Friday, 24 November 2017

The Palace of the Dukes of Berry

On Monday I mentioned that Marguerite d'Angoulême was also known as Marguerite de Navarre and Marguerite d'Alençon. What I didn't say is that another of her titles was Duchess of Berry, a position she held in her own right, being granted the Duchy by her brother François I.

A part of the ducal palace in Bourges still exists, and is incorporated in the Prefecture of the Cher region. It was built in 1370, and has a rather plain 20th century extension blocking the view. You can see what is left of the Palace of the Dukes of Berry peeking over the new section.

Thursday, 23 November 2017

Some more photos from the Traffic Jam

Back in September I went with Gaynor and TimB to the Bouchonne du Sainte Maure. Here are some additional photos.

Sometimes you have to improvise:

We're all going on a.... what sort of holiday?

Not only cars - there were quite a few bikes of all sizes

American and French style...

Wednesday, 22 November 2017

Angevin Architectural Delights

Here are some more details of the Maison d'Adam, the late 15th century timber framed building in the centre of Angers. To see my previous post about it, click here.

The most famous of the carvings, the 'Three Balled Man'.

Saint George (or Saint Michael) slaying the dragon.

The Lovers.

Tuesday, 21 November 2017

Avranches Cathedral.

The internet is a wonderful thing, but you have to be really careful about using it as a reference tool: if you Google "Avranches Cathedral" the images you find will almost invariably be of the Eglise Notre-Dame-des-Champs, misidentified.

Avranches Cathedral was rebuilt in 1204 after the previous building of 1121 was destroyed by Breton invaders. The "new" building was probably built on the Romanesque plan of the previous building, and incorporated its towers. The whole lot started to fall down in the 16th century, and the remaining parts were demolished in the 19th century.

The reason we know the internet is wrong:
this is all that survives of Avranches Cathedral

There is a reason I am interested in Avranches Cathedral - we were there in early August, and I wanted to see the place where in 1172 King Henry II of England performed his penance for the murder of Thomas Beckett.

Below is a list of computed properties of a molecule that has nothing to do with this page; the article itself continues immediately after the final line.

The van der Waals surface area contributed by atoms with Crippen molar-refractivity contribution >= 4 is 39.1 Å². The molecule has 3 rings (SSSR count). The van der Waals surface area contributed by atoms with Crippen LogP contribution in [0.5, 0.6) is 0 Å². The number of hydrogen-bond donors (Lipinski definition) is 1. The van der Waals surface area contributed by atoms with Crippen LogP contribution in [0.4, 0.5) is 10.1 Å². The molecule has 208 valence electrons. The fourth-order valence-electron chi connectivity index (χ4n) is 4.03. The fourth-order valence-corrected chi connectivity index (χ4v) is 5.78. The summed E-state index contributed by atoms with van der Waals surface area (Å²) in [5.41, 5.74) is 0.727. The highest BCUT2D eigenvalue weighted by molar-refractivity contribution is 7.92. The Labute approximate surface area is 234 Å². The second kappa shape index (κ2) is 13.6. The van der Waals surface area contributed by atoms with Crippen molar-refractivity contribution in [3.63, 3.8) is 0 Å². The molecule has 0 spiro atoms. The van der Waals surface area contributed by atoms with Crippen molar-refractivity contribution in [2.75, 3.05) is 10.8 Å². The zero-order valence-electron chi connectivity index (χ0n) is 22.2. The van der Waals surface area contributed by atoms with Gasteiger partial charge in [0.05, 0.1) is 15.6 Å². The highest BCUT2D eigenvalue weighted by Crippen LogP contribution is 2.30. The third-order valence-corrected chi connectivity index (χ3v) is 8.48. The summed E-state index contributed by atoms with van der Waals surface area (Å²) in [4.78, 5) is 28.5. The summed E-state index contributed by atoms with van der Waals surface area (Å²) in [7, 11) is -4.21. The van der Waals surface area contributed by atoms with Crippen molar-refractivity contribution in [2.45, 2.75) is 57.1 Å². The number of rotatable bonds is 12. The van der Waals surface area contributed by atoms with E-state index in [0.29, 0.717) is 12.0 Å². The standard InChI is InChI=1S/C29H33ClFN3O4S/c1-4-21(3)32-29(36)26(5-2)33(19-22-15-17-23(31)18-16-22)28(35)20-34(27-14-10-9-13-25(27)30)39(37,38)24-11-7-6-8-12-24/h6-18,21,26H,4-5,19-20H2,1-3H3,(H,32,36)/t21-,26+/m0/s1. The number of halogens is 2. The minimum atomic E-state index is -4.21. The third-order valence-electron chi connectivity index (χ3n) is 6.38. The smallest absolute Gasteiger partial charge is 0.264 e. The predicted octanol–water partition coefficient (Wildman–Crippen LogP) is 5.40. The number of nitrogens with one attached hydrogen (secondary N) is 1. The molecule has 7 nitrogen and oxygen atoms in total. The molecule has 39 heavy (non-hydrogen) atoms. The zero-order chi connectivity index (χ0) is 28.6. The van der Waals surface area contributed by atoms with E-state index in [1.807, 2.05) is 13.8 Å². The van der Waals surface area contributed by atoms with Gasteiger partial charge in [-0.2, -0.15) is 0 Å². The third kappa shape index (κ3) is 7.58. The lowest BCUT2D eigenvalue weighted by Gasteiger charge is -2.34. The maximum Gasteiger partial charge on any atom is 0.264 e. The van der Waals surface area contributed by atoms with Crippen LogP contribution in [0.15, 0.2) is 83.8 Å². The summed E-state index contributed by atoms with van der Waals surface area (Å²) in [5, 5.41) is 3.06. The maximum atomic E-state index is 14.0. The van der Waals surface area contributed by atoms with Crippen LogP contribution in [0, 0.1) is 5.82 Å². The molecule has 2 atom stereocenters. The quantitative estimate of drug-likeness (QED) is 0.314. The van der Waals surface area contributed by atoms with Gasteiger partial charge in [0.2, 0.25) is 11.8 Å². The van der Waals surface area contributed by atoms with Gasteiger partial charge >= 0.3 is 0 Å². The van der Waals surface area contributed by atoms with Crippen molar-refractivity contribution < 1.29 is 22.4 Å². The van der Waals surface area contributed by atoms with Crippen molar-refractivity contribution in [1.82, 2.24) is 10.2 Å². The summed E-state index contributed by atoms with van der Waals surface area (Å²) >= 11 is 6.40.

The monument was erected in 1843 by the local historical society.

The inscription reads "At the door of the Cathedral of Avranches, after the murder of Thomas Beckett, Archbishop of Canterbury, Henry II, King of England and Duke of Normandy, received on his knees the absolution of the legates of the Popes"

So, disappointingly, not only was I unable to see the church where this event took place, even the church that replaced the church where the event took place no longer exists.

Monday, 20 November 2017

Monday is Queens Day: 8 Marguerite d'Angoulême

Also known as Marguerite de Navarre and Marguerite d'Alençon, Marguerite d'Angoulême led a very complicated life: married twice, wife of a king, sister of second king, and grandmother of yet another king, patron of the arts, poet, diplomat and religious provocateur.

With her brother, François I she invited Leonardo to France and installed him in her home, Clos Lucé. She also invited trouble by writing a very long (and quite weird) poem, Miroir de l'âme pécheresse (Mirror of the Sinful Soul). It was enough to have her accused of heresy, a charge her brother had to fight long and hard to have overturned. The poem found its way into the hands of the 11 year old English princess Elizabeth, who translated it into English and gave it to her stepmother, Catherine Parr. It is claimed that the poem was in part responsible for the Protestant fervour of Queen Elizabeth I.

The Jardin du Luxembourg has statues of 20 French Queens and Illustrious women. The subjects were chosen by Louis-Philippe I in 1843. This statue was created by Joseph-Stanislas Lescorné in 1848. To see Margeurite looking pensive you have to go here.

Eventually all 20 statues will be featured here.

Sunday, 19 November 2017


Blackbean Castanospermum australe is native to the north-eastern coastal areas of Australia, New Guinea, Vanuatu and New Caledonia. It is a large tree with orange flowers and big pods of seeds that look like chestnuts.

Aboriginal people ate the seeds (carefully prepared to remove toxins) and the timber is attractively grained so after white settlement it was sometimes used for furniture.

The flower and seeds, fallen to the forest floor.